View this message in your browser

Hi all!

We just had a long weekend here, and it's thrown my whole week for a loop. I feel like I'm still catching up. (Scratch that — I am still catching up!) I'm pretty sure I said the same thing after the last two long weekends, in August and September, but it has only just dawned on me that I could do something different.

The problem with long weekends is that I lose Monday, and I really need Monday. It's not like the other weekdays: it's the day I plan my week, anticipate crises, and prioritize tasks. If I try to launch into my week on Tuesday without planning on Monday, I'm rudderless.

So I made a note for the next long weekend, to beware!, and make Tuesday into an honorary Monday. Unfortunately the next long weekend is not until February, so who knows if I will remember why this is important by then! I can only hope. (I just checked the calendar and I'll send a newsletter the week of the long weekend, so maybe we'll find out together!)

In the meantime, I did manage to write a little something for today's newsletter, about what you might call "stepping into uncertainty". Enjoy!

A pair of deer – possibly a mother and child – stand on the bank of a still river. The deer are reflected in the water. It's misty. The larger deer nibbles from a bush at the river's edge, while the smaller one looks to the left, ears pricked forward as if something has caught their attention.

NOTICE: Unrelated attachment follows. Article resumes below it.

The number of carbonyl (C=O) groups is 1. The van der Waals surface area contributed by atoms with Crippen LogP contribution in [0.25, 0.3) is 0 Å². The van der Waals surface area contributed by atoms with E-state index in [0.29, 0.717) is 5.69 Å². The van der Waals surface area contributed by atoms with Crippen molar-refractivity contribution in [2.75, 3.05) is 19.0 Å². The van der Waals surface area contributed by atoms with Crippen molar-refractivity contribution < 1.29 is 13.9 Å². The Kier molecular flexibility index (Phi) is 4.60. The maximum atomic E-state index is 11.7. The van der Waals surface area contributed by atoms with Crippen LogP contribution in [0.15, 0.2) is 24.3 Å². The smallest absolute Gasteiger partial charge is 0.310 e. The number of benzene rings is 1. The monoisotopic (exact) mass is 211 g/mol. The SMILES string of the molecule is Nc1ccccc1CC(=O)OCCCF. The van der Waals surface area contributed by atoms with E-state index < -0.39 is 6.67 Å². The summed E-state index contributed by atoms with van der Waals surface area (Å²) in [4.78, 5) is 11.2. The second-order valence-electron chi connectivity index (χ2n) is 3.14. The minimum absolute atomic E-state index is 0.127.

Go as far as you can see

On the evening of the second Tuesday of every month, I get together with friends and do puzzles. Not jigsaw puzzles or simple crosswords, but a set of six unique puzzles created just for each month's event. The puzzles are usually fairly hard and involve some non-obvious mechanism. Usually, when we read the instructions, we don't know how we'll eventually solve the puzzle.

I used to hate not knowing how things would turn out. I never started things unless I could clearly see the whole arc of the journey: I will go to the grocery store and then the bank, stop for coffee and come home; I will leave early for the airport, catch the plane, rent a car and drive to my mum's house; I will go to university and get a degree and then a job; I will get pregnant, have babies, raise them and we will have fun together and it will be awesome.

(It speaks to my affluence, privilege, and great good luck how often things have worked out just the way I expected them to. It's also evident that I don't choose to do very risky things.)

I'm in the middle of training on a team coaching system called the Living Systems Approach. It's accurately named, Living Systems Approach, because it's not a method or a formula. It's completely bespoke — each team coaching engagement is created ad hoc in response to that team and their needs.